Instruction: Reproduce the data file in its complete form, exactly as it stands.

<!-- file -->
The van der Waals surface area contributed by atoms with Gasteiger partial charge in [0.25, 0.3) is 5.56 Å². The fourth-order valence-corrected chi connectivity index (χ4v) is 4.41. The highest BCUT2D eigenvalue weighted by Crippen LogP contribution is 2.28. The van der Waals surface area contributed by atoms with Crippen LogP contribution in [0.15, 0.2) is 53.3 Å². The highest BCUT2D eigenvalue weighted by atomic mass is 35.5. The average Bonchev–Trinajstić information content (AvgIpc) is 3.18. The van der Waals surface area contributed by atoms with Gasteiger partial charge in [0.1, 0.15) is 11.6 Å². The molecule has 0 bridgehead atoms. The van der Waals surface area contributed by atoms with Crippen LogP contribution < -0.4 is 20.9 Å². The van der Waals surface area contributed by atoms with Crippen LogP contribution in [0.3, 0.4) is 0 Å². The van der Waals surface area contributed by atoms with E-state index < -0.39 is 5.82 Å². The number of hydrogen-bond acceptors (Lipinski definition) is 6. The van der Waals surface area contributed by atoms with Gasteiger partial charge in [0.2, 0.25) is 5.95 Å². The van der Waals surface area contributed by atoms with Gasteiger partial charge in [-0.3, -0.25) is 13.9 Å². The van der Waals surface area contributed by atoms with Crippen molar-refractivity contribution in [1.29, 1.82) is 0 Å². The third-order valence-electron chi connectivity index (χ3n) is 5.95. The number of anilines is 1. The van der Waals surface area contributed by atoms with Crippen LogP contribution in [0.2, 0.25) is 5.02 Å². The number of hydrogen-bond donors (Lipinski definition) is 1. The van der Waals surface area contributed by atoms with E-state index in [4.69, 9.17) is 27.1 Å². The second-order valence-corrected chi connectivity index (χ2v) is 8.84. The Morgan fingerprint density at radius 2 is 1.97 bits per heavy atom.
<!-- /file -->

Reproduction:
The van der Waals surface area contributed by atoms with Gasteiger partial charge in [0.25, 0.3) is 5.56 Å². The fourth-order valence-corrected chi connectivity index (χ4v) is 4.41. The highest BCUT2D eigenvalue weighted by Crippen LogP contribution is 2.28. The van der Waals surface area contributed by atoms with Crippen LogP contribution in [0.15, 0.2) is 53.3 Å². The highest BCUT2D eigenvalue weighted by atomic mass is 35.5. The average Bonchev–Trinajstić information content (AvgIpc) is 3.18. The van der Waals surface area contributed by atoms with Gasteiger partial charge in [0.1, 0.15) is 11.6 Å². The molecule has 0 bridgehead atoms. The van der Waals surface area contributed by atoms with Crippen LogP contribution < -0.4 is 20.9 Å². The van der Waals surface area contributed by atoms with Crippen LogP contribution in [0.3, 0.4) is 0 Å². The van der Waals surface area contributed by atoms with E-state index < -0.39 is 5.82 Å². The number of hydrogen-bond acceptors (Lipinski definition) is 6. The van der Waals surface area contributed by atoms with Gasteiger partial charge in [0.2, 0.25) is 5.95 Å². The van der Waals surface area contributed by atoms with Gasteiger partial charge in [-0.3, -0.25) is 13.9 Å². The van der Waals surface area contributed by atoms with Crippen molar-refractivity contribution in [1.29, 1.82) is 0 Å². The third-order valence-electron chi connectivity index (χ3n) is 5.95. The number of anilines is 1. The van der Waals surface area contributed by atoms with Crippen LogP contribution in [0.2, 0.25) is 5.02 Å². The number of hydrogen-bond donors (Lipinski definition) is 1. The van der Waals surface area contributed by atoms with E-state index in [4.69, 9.17) is 27.1 Å². The second-order valence-corrected chi connectivity index (χ2v) is 8.84. The Morgan fingerprint density at radius 2 is 1.97 bits per heavy atom.